For a while now the rumours of a Nokia Netbook have been lighting up the internet. When Nokia’s Olli-Pekka Kallasvuo confirmed that Nokia are indeed looking at the possibility of breaking that sort of hardware that typical accuracy of most bloggers announced everything from the confirmation of the Nokia N97 as a netbook to Nokia abandoning phones and concentrating on computers.
Ewan over on All About Symbian has a different view though. In his article he considers how Nokia is trying to concentrate on software solutions in the future and how much sense it would make for a Nokia Netbook to show off those solutions.
Nokia are looking to turn themselves into a company where their lead products are software based, and focussed on cloud computing. The need for a desktop computer is reduced – what’s needed is a device to connect to the data, possibly store a local copy for syncing, display and manipulate it, and send it back to the cloud. I don’t think that people are going to stomach a total cloud solution (I know I wouldn’t be one of them) because accidents and problems do happen – witness this week’s outage of GMail in the UK and Europe (America was sleeping, so you might not have read about it on Techmeme).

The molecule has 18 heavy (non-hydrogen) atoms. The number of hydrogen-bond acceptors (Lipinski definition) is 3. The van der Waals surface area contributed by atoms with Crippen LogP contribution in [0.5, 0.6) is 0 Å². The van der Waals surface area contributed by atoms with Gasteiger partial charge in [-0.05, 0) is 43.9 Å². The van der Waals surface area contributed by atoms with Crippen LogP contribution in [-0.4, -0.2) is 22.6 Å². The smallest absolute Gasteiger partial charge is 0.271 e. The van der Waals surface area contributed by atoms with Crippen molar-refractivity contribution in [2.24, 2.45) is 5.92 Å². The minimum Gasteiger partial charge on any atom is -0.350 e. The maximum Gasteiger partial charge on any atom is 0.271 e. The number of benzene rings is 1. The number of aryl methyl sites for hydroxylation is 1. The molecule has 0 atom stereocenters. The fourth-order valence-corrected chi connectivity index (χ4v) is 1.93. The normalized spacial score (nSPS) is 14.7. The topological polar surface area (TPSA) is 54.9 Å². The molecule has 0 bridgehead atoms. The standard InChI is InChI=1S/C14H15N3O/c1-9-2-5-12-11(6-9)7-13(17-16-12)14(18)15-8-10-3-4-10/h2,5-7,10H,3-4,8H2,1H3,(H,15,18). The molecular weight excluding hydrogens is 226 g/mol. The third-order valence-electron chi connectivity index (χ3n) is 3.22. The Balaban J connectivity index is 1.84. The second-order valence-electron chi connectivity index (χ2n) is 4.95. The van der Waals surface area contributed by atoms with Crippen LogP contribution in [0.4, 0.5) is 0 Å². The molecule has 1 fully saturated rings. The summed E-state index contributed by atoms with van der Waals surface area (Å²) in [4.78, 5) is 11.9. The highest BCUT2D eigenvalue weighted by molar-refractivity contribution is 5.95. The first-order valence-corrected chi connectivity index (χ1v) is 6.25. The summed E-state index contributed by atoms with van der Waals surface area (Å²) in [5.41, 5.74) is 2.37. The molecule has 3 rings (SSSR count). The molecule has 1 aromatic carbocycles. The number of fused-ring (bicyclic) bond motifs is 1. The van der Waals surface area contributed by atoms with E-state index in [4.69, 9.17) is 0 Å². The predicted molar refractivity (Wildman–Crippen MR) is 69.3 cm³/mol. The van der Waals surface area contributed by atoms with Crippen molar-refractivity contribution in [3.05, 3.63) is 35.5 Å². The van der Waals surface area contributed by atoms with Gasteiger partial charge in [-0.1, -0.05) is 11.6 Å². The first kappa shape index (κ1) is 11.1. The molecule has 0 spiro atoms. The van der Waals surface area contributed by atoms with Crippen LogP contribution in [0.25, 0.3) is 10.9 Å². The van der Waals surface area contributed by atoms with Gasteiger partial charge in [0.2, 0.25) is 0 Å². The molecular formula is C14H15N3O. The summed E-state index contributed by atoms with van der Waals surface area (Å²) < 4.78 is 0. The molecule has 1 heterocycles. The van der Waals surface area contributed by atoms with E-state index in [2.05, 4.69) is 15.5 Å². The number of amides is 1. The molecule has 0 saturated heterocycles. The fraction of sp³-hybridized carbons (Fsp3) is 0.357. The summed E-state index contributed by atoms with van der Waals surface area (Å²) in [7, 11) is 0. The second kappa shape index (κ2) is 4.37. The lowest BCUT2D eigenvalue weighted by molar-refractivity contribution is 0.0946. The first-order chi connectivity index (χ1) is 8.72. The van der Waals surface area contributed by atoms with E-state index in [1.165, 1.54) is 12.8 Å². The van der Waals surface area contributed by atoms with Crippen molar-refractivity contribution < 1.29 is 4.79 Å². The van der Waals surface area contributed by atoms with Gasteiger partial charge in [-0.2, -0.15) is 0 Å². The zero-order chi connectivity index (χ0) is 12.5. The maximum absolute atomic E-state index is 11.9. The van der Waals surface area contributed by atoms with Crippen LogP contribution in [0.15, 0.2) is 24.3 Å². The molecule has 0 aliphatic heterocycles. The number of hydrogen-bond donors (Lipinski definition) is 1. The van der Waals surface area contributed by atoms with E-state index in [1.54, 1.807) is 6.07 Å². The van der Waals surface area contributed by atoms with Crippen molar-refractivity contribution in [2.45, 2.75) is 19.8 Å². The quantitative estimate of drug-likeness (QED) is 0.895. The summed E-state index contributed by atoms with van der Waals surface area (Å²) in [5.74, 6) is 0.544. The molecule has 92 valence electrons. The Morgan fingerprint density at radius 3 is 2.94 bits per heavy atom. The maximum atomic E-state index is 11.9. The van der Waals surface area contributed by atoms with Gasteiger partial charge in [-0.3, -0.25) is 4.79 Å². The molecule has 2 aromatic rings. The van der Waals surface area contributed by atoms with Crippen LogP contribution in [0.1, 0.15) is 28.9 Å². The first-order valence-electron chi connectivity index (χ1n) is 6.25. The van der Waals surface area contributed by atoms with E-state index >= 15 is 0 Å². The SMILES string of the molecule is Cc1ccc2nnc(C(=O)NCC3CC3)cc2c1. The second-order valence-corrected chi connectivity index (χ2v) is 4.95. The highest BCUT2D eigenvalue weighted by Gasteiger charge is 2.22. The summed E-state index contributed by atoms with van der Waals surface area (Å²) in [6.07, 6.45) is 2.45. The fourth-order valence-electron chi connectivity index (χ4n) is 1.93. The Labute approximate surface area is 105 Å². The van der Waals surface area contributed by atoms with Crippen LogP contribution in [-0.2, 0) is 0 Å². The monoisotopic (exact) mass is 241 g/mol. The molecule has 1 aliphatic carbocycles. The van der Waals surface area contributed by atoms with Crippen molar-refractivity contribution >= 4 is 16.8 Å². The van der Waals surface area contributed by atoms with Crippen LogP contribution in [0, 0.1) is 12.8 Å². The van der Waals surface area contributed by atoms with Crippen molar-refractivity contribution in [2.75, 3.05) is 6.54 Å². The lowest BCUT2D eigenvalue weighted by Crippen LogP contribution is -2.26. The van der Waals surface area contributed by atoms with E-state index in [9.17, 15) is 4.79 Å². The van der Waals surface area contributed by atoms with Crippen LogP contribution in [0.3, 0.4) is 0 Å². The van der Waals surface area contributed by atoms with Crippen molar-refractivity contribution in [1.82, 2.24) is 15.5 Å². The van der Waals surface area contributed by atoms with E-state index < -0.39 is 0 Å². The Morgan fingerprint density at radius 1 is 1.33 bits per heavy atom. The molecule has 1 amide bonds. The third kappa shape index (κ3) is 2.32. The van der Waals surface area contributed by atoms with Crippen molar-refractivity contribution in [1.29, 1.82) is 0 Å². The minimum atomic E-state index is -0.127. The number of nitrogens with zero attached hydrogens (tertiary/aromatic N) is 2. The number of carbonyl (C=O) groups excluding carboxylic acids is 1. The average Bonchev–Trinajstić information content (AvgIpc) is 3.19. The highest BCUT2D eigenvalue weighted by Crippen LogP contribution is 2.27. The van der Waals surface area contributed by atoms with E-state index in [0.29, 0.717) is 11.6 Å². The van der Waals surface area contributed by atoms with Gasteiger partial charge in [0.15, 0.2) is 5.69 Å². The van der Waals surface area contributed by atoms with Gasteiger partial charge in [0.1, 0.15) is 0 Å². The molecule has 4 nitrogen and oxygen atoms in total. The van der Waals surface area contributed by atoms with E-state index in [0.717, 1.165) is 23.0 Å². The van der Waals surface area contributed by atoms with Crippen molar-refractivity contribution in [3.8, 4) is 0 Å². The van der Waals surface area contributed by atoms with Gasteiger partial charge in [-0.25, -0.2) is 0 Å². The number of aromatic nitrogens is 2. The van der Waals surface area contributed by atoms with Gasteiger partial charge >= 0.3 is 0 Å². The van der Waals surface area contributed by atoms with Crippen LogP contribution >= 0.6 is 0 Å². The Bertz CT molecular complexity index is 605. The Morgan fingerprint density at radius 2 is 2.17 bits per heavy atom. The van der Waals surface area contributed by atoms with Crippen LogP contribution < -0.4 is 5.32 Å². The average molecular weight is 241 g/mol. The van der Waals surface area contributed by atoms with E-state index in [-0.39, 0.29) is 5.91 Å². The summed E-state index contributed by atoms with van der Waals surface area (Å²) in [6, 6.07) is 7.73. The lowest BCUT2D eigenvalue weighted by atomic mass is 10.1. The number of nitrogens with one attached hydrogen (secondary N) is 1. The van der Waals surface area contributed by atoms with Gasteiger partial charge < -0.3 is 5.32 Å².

So a machine with a bit of storage, nice screen and keyboard, modern operating system… I’m sure you could argue that this is the N97 in terms of function but the form is not the ‘hot form’ at the moment. That belongs to laptop style machines with 9-10 inch screens, 80-90% sized keyboards, with a running battery life of around 5-6 hours while connected via Wifi or 3G.
To be honest, with Nokia’s factories and manufacturing base, they should be able to churn out a netbook spec and sized machine to supply almost at cost basis (alternatively there are plenty of factories in China that are more than happy to produce some white label versions for the Finns). The key is not the hardware – as long as it hits the expected specs in the market, then Nokia have a good base design.
Rafe later adds his own comments to the article, theorising that Nokia are more looking towards the eventual convergence of phones and PCs.
However I would be wary of coming to the conclusion that Nokia is suddenly going to produce a Nokia branded laptop or net book as we visualise them today. Instead I would consider the way mobile phone and PC’s in general are converging towards each other. The netbook and MID type devices are pushing downwards from the PC side while the smartphone, especially in the shape of devices like the N97, are pushing upwards from the mobile phone side. Nokia has been calling its Nseries devices ‘multimedia computers’ for some time now and described the N97 a ‘laptop replacement’; clearly there is some marketing speak in such designations, but nor are they unreasonable categorisations.
All things said the entire article is interesting to read, offering two different views from people who usually have the inside track on Nokia. Check it out if you want a glimpse at the future of smartphones.